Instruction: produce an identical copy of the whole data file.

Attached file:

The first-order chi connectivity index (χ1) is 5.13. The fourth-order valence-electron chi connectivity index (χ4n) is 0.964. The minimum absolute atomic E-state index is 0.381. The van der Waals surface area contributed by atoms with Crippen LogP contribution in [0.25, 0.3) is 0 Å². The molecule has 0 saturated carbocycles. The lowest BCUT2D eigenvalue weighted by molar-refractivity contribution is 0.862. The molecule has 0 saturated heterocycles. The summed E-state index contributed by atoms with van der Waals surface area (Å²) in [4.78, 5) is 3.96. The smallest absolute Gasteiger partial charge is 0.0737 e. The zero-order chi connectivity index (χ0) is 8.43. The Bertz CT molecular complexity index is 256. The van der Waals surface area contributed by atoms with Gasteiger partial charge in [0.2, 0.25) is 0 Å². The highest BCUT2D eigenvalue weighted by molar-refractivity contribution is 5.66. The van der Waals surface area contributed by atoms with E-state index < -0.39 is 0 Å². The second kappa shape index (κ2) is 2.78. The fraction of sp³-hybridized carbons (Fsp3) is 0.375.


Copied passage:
The first-order chi connectivity index (χ1) is 5.13. The fourth-order valence-electron chi connectivity index (χ4n) is 0.964. The minimum absolute atomic E-state index is 0.381. The van der Waals surface area contributed by atoms with Crippen LogP contribution in [0.25, 0.3) is 0 Å². The molecule has 0 saturated carbocycles. The lowest BCUT2D eigenvalue weighted by molar-refractivity contribution is 0.862. The molecule has 0 saturated heterocycles. The summed E-state index contributed by atoms with van der Waals surface area (Å²) in [4.78, 5) is 3.96. The smallest absolute Gasteiger partial charge is 0.0737 e. The zero-order chi connectivity index (χ0) is 8.43. The Bertz CT molecular complexity index is 256. The van der Waals surface area contributed by atoms with Gasteiger partial charge in [0.2, 0.25) is 0 Å². The highest BCUT2D eigenvalue weighted by molar-refractivity contribution is 5.66. The van der Waals surface area contributed by atoms with E-state index < -0.39 is 0 Å². The second kappa shape index (κ2) is 2.78. The fraction of sp³-hybridized carbons (Fsp3) is 0.375.